Wednesday, April 24, 2024

Oritain asked to disclose earnings

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Successful funding round raises anomaly: earnings of Dunedin firm that is all about traceability remain opaque.
Grant Cochrane says the new funding will be used to strengthen Oritain’s technology offering and expand into new markets and industries.
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Dunedin company Oritain, which specialises in origin tracing and is valued at $558 million, may have to disclose its earnings.

Last week, the biotech firm completed a US$57 million ($90m) raise, in a series C round led by London venture capital firm Highland Europe, which valued it at just over half a billion dollars.

But while its foundation is about traceability, the firm’s earnings remain opaque. It doesn’t report its financials in New Zealand, despite “officially” being overseas owned from December 2021. 

Under the Companies Act 1993, large overseas-owned companies are required to register financial statements with the registrar. 

National manager business registries Bolen Ng said that’s defined as having total assets exceeding $66m or total revenue of more than $33m in a financial year. 

Ng said the registrar has now asked Oritain to provide that information, for prospective disclosure of its March 2023 financial statements.

But the company’s recent valuation is a significant jump from its $45m book value in January 2020, when London stock exchange-listed investment company Agronomics picked up a 1.1% equity stake for $500,000.

Last week’s raise saw Highland acquire just over 1 million shares, representing a 16.13% stake in a business focused on the fast-expanding global “proof of origin” market.  

Highland Europe principal Jacob Bernstein has joined Oritain’s board, which includes its chief executive Grant Cochrane, former Spotify revenue officer Jeff Levick and former New Zealand prime minister John Key, who joined the board in December.

The latest capital injection follows a $58m series B round in September 2021, in which New York-based Long Ridge Equity Partners took an initial 14.1% stake in the business.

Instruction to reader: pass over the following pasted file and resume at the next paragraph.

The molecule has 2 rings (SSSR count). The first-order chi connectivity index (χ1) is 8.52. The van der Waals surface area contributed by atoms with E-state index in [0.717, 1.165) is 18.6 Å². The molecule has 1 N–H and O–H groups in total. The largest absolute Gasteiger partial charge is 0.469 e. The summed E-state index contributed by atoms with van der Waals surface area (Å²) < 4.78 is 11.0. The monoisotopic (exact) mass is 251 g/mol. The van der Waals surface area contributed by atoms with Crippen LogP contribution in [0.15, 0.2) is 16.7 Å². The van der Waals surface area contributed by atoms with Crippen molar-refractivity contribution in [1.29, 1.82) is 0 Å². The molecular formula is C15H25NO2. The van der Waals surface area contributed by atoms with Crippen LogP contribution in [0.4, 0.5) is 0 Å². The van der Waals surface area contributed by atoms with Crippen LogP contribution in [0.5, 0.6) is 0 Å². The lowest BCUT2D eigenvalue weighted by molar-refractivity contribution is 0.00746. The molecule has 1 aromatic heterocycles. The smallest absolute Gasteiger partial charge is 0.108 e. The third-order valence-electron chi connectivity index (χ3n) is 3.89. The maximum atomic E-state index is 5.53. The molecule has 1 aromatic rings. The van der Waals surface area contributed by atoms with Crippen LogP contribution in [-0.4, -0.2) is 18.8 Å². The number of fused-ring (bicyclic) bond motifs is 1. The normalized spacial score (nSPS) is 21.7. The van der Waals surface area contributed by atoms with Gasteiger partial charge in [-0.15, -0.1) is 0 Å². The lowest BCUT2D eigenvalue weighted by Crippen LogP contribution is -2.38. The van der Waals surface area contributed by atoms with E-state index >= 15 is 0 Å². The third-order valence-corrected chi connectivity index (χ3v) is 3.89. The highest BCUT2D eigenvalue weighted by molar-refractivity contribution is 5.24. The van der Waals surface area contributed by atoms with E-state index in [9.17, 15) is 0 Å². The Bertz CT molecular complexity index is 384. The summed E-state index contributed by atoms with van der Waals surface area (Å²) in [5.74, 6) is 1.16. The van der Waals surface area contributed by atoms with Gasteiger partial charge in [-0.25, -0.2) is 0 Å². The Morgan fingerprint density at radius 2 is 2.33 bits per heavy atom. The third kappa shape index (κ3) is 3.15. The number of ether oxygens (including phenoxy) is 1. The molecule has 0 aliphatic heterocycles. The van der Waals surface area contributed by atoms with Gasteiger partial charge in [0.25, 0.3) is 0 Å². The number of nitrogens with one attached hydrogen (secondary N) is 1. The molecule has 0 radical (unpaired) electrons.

Long Ridge upped its ante in the latest raise and now holds 19.52% in Oritain across two funds, while Madrid-based Asua Inversiones has a 6.2% stake, according to the Companies Register.

Cochrane, a former currency derivative trader who has been involved with the firm since 2011, said the funding will be used to strengthen Oritain’s technology offering and expand into new markets and industries.

He indicated compound annual growth of about 90% over the past six years and a client retention rate at the same percentage. 

The company was founded in late 2007 as an offshoot from the University of Otago’s isotrace research unit headed by Helen Darling and Professor Russell Frew. 

Frew, who was appointed Oritain’s chief scientist in January 2020, provided key forensic evidence to the police in 2016 proving the source of 1080 pesticide in milk powder in letters sent to Fonterra and Federated Farmers.

The company now counts about 100 customers, Cochrane said, which makes it the global leader in the space, with global customers Lacoste, Patagonia, Ralph Lauren and Nescafe. 

Locally, it’s worked with a2 Milk, fishing company Sanford and Silver Fern Farms. Its trademark has appeared on Pams’ free range-eggs and the produce of Ireland’s biggest egg producer, Margaret Eggs, as an assurance of origin. 

The firm’s 170-plus staff roster is spread between Dunedin, London, Sydney, Washington, DC and Cochrane’s home of Zug, Switzerland. 

Its chief marketing officer is Lewis Road Creamery founder Peter Cullinane, who’s based in Auckland. About half the team is in Dunedin. It manages the company’s massive database and sample library, described as its “biggest intellectual asset”.

Board member Key said it was an attractive offering in addressing a counterfeiting industry that is said to cost the global economy more than $500 billion every year and on the strength of shifting consumer demand and the investment market’s focus on good environmental, social and governance credentials.

In that context, being able to back up your claims for both customers and investors is massively important, he said.

Oritain has, for example, confirmed eligibility for “Product of USA” labelling for meat derived from animals born, raised, slaughtered and processed in the United States. 

Another emerging issue has been counterfeit cotton and labour issues particularly out of China’s Xinjiang region, responsible for almost a fifth of the world’s cotton, which has elicited consumer concerns that the raw material is ethically sourced prior to purchase.

The US’s Uyghur Forced Labor Prevention Act (UFLPA), in place for just over a year, designates cotton as a “high priority” for US enforcement. That has implications for the fashion industry – notoriously cagey about its supply chains – as inadequate certification as to origin for importers into the country can result in substantial fines.

More recently, Oritain has been linked with reforms to the NZ medicinal cannabis industry, proposed as the manager and overseer of an industry-regulated national cannabis registry.

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